pediatrics
February 2019, VOLUME143 /ISSUE 2

“Smart” Choices: Shared Decision-making in Firearm Storage and Personalized Firearms

  1. Shilpa J. Patel, MD, MPH,
  2. Monika K. Goyal, MD, MSCE, and
  3. Kavita Parikh, MD, MSHS
  1. Children's National Health System, Washington, District of Columbia
  • Abbreviation:
    AAP
    American Academy of Pediatrics
  • Firearm injury is a leading cause of preventable death in children. In this issue of Pediatrics, the authors of the article “Family Firearm Ownership and Firearm-Related Mortality Among Young Children: 1976–2016” present a unique and important approach to evaluating the relationship between firearm ownership and firearm-related mortality.1 The study is novel because Prickett et al1 focus on the youngest and most vulnerable group (children <5 years of age) and evaluate trends in household gun ownership by type of firearm. Over the ∼40 years studied, Prickett et al1 found increasing firearm-related mortality rates in young children despite a downward trend in overall firearm ownership among families with young children. Most importantly, however, although overall firearm ownership decreased, the proportion of families who own handguns increased. This shift of firearm ownership from predominantly rifles (presumably for hunting) to handguns (presumably for self-protection) may provide 1 explanation for the recent increase in firearm-related mortality among young children. As firearm-related mortality in younger children is mostly unintentional, these findings are important for pediatricians to consider when counseling families of young children to store firearms unloaded, locked, and separate from ammunition, per American Academy of Pediatrics (AAP) guidelines.2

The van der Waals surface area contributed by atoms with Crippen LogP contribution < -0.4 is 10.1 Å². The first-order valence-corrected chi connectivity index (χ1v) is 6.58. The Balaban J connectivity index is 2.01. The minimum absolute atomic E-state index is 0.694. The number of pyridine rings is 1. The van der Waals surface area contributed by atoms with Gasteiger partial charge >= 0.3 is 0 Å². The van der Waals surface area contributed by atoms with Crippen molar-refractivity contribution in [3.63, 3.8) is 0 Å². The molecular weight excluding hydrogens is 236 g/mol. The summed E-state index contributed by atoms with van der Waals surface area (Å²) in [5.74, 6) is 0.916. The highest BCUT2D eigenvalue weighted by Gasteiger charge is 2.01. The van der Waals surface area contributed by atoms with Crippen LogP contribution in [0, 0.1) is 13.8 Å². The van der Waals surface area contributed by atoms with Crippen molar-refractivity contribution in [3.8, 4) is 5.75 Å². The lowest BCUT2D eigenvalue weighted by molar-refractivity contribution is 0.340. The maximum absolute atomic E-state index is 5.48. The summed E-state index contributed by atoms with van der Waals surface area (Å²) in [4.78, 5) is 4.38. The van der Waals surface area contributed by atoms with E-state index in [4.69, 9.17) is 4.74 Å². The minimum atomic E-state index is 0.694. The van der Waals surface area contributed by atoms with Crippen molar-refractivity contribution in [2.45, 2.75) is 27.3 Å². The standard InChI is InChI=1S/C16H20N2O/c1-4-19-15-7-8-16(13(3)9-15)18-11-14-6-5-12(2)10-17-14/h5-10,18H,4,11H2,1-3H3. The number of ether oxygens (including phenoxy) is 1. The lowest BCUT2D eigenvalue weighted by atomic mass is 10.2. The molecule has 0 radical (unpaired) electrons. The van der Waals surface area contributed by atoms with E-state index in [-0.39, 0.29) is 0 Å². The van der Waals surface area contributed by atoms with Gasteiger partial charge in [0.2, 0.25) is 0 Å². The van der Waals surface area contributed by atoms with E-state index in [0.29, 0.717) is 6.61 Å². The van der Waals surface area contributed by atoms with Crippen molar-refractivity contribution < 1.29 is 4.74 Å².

Almost 5 million children live in homes where at least 1 firearm is stored loaded and unlocked.3 Recommending that caregivers lock firearms, unloaded and separate from ammunition, may not seem feasible to some families who keep a handgun loaded and ready to fire in the event of needing to protect themselves from intruders. However, it is important to note that the risk of unintentional or intentional injury from a household firearm is much greater than the likelihood of providing protection for self-defense.4 Prickett et al1 astutely highlight the relationship between the small, curious hands of a young child and the easily accessible, operable, and loaded handgun as being extremely dangerous. A tailored approach to safe storage, based on the type of firearm and a family’s reasons for ownership, may be an opportunity for shared decision-making and improve adherence.5 This study is a loud and compelling call to action for all pediatricians to start open discussions around firearm ownership with all families and to share data on the significant risks associated with unsafe storage. It is an even louder call to firearm manufacturers to step up and innovate, test, and design smart handguns that are inoperable by young children to prevent unintentional injury.